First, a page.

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“Warming seas could kill off all life in the ocean’s “twilight zones.”

A new study shows that life in the ocean’s “twilight zones” may be drastically reduced or even go extinct because “the food supply is becoming insufficient inside the ocean as sea temperatures rise.”

The twilight zone is between 200 and 1,000 metres below the ocean’s surface. It is home to many creatures, such as lantern sharks and kite fin sharks.

The animals that live in that zone depend on the billions of tonnes of fish poop and other organic matter that falls into the ocean from the top.

According to a study that was published in the journal Nature, the rising temperature is reducing the amount of food that fell down to the zone. This means that up to 40% of the life in the twilight waters could be gone by the end of the century, and it could take thousands of years for them to come back.

Katherine Crichton, the lead author of the study and a postdoctoral research fellow at the University of Exeter, told Guardian: “The rich variety of twilight zone life evolved in the last few million years, when ocean waters had cooled enough to act like a fridge, keeping food fresh for longer and making conditions better for life to grow.”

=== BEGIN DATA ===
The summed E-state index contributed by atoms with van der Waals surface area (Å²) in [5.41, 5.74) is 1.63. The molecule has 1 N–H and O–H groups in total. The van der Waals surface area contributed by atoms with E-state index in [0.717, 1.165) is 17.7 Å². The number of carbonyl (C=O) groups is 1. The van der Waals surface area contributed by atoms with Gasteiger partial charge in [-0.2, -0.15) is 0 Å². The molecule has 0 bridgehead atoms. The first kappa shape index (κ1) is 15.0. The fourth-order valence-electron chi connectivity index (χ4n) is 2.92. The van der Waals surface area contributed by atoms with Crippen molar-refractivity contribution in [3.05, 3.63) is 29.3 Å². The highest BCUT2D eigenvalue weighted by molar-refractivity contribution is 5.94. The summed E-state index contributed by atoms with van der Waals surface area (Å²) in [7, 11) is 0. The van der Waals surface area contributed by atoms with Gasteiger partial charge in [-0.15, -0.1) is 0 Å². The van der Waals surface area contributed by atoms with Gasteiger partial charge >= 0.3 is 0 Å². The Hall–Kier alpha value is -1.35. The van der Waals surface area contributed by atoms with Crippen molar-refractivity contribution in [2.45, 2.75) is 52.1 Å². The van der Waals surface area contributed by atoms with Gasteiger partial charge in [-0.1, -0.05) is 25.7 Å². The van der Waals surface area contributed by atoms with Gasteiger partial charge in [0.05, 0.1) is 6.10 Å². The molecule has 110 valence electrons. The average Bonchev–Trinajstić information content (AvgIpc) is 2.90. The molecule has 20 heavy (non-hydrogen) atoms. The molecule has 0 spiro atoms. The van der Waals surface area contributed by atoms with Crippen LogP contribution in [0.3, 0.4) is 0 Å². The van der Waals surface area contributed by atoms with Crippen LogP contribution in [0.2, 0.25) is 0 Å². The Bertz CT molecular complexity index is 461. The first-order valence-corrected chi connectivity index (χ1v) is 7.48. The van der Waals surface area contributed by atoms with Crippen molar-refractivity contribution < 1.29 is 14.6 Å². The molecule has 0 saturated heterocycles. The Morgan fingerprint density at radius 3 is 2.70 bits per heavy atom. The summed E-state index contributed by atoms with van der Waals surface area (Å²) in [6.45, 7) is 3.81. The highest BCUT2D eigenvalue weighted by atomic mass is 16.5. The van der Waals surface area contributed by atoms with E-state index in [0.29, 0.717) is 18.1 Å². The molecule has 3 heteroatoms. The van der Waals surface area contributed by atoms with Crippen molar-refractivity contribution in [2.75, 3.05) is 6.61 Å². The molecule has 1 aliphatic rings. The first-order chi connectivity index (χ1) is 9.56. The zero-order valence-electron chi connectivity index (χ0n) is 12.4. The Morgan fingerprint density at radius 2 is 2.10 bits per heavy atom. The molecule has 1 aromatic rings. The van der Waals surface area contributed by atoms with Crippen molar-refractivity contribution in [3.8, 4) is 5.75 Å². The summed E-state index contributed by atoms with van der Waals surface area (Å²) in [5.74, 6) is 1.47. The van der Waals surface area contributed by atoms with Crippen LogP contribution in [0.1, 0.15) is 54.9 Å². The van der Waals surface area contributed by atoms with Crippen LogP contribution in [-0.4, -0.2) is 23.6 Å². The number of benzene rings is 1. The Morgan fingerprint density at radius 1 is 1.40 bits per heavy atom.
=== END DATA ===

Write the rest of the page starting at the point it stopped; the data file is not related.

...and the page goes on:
“According to the research we’ve done, there wasn’t all this life in the twilight zone 15 million years ago, and now, because of what people are doing, we may lose it all. Crichton said, “It’s a huge loss of depth.”

Crichton added, “If we don’t quickly cut back on greenhouse gas emissions, this could kill or wipe out a lot of life in the Twilight Zone within 150 years, with effects lasting for thousands of years after that.”

Paul Pearson of Cardiff University said that warmer seas also make it harder to store carbon. This is because most of the “carbon that is sinking down as part of the marine snow” is eaten by microbes near the top instead of falling further.

Pearson, who is also the leader of the study, said that less sinking means that carbon is released more quickly.

Crichton said, “The good thing about the study was that it didn’t show that we’ve hit a point where we can’t go back. We can’t avoid all loss, but if we control pollution, we can avoid the worst.”

The UN programme that studies the twilight zones said, “The twilight zone is poorly understood, but it may have the largest and least exploited fish stock in the world, and it recycles about 80% of the organic matter that sinks.”

Crichton also said, “We still don’t know a lot about the ocean twilight zone, but we can figure out what might happen in the future based on what we know about the past.” According to what her team found, big changes may already be happening.”

“The study looked at three possible futures for the Twilight Zone: a low-carbon scenario, which allows for a total of 625 billion tonnes of emissions from 2010 on, a medium scenario, which allows for 2,500 billion tonnes, and a high scenario, which allows for 5,000 billion tonnes. Crichton said, “Both the middle and high scenarios are very bad for the Twilight Zone.

The Global Carbon Budget, which is run by the University of Exeter, estimated that the world’s total CO2 emissions hit 40,6 billion tonnes in 2022. From 2010 to 2012, they were close to 40 billion tonnes per year.

In the study’s low-carbon situation, most of the CO2 has already been released.